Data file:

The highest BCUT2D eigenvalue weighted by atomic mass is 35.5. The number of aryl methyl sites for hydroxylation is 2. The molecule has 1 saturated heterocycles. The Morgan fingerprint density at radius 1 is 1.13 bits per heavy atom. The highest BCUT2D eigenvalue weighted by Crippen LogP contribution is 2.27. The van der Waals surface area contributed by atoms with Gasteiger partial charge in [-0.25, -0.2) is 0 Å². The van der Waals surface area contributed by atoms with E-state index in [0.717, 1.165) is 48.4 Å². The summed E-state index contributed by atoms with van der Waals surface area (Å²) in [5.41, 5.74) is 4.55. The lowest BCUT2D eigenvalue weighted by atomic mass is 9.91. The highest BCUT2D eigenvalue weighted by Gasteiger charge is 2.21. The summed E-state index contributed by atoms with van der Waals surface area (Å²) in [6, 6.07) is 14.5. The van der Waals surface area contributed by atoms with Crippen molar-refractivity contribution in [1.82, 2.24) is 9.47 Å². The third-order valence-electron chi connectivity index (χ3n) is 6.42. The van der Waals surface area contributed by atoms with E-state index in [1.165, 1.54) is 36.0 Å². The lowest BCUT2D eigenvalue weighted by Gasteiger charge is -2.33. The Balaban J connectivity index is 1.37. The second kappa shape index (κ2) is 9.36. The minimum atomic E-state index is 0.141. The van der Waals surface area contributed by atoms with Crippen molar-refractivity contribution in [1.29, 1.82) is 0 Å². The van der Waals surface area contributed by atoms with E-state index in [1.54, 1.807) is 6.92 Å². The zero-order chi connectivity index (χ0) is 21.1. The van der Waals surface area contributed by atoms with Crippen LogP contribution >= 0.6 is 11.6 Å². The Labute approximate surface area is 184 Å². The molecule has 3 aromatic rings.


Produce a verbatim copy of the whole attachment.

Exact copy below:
The highest BCUT2D eigenvalue weighted by atomic mass is 35.5. The number of aryl methyl sites for hydroxylation is 2. The molecule has 1 saturated heterocycles. The Morgan fingerprint density at radius 1 is 1.13 bits per heavy atom. The highest BCUT2D eigenvalue weighted by Crippen LogP contribution is 2.27. The van der Waals surface area contributed by atoms with Gasteiger partial charge in [-0.25, -0.2) is 0 Å². The van der Waals surface area contributed by atoms with E-state index in [0.717, 1.165) is 48.4 Å². The summed E-state index contributed by atoms with van der Waals surface area (Å²) in [5.41, 5.74) is 4.55. The lowest BCUT2D eigenvalue weighted by atomic mass is 9.91. The highest BCUT2D eigenvalue weighted by Gasteiger charge is 2.21. The summed E-state index contributed by atoms with van der Waals surface area (Å²) in [6, 6.07) is 14.5. The van der Waals surface area contributed by atoms with Crippen molar-refractivity contribution in [1.82, 2.24) is 9.47 Å². The third-order valence-electron chi connectivity index (χ3n) is 6.42. The van der Waals surface area contributed by atoms with E-state index in [1.165, 1.54) is 36.0 Å². The lowest BCUT2D eigenvalue weighted by Gasteiger charge is -2.33. The Balaban J connectivity index is 1.37. The second kappa shape index (κ2) is 9.36. The minimum atomic E-state index is 0.141. The van der Waals surface area contributed by atoms with Crippen molar-refractivity contribution in [1.29, 1.82) is 0 Å². The van der Waals surface area contributed by atoms with E-state index in [1.54, 1.807) is 6.92 Å². The zero-order chi connectivity index (χ0) is 21.1. The van der Waals surface area contributed by atoms with Crippen LogP contribution >= 0.6 is 11.6 Å². The Labute approximate surface area is 184 Å². The molecule has 3 aromatic rings.